Money is about expected future value....nothing more, nothing less

Tim May tcmay at
Thu Dec 5 10:41:21 PST 2002

On Thursday, December 5, 2002, at 10:31  AM, Tim May wrote:
> Swiss banks could take in and dispense from accounts without any 
> identity credentials (the passwords and equivalents to signatures and 
> chop marks) because of this basic point about Bayesian probability. 
> Swiss banks were not trustworthy because they let customers examine 
> their vaults, their computers (!), or who their owners were.

In rereading the first line here, I didn't mean to define identity 
credentials as passwords and equivalents to signatures and chop marks.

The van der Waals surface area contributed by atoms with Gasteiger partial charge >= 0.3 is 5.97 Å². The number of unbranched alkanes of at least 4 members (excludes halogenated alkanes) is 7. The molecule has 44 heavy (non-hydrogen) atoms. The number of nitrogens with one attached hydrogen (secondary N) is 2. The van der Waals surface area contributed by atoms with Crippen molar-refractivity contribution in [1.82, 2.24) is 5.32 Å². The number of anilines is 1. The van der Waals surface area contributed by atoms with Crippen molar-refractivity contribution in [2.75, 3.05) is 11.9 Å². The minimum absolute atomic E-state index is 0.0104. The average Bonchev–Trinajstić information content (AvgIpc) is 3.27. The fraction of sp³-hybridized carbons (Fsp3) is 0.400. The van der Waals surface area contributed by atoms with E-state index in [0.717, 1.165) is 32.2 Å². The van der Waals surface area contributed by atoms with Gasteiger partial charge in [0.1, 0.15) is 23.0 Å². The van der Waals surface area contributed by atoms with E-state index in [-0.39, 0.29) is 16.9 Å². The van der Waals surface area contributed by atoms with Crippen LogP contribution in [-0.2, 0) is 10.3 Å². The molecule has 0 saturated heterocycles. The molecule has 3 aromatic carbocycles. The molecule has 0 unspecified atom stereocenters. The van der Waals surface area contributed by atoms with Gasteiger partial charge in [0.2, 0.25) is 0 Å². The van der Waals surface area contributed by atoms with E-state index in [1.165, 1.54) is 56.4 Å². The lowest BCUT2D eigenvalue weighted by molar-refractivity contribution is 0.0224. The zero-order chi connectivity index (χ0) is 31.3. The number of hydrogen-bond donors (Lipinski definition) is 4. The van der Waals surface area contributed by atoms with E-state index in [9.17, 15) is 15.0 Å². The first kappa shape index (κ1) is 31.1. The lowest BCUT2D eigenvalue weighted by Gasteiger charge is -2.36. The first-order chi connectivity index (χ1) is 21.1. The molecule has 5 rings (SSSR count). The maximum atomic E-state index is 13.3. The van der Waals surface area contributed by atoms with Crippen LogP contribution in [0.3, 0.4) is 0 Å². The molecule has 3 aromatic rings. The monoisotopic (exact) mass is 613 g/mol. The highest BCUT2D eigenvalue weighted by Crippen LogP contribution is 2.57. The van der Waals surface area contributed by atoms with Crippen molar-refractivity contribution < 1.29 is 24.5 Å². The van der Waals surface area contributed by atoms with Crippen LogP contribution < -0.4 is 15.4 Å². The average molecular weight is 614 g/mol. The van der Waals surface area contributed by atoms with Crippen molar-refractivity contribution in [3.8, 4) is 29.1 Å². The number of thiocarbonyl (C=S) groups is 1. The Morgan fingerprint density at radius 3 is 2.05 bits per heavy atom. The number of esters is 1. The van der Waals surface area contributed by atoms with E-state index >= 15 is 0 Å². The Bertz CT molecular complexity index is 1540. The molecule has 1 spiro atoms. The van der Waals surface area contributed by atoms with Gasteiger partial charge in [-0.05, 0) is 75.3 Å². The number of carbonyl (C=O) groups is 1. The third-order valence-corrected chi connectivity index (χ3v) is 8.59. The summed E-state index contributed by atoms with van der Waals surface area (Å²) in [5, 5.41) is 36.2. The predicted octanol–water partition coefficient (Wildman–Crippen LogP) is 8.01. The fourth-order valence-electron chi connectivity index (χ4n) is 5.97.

Just the opposite.;

Identity credentials are taken to be biometric ID, or is-a-person 
signed credentials, or other statements of legal and personal identy. 
The passport of Timothy C. May, for example.

But a Swiss bank, pre-eunuch version, did not require passports or 
credentials issued by the Vichy Government or Pol Pot or whomever. This 
is what numbered accounts were all about.

(Perhaps some did, and this was their "right" to operate as they 

The core point is that identity credentials of the is-a-person sort 
have nothing to do with banking and money in general.

--Tim May

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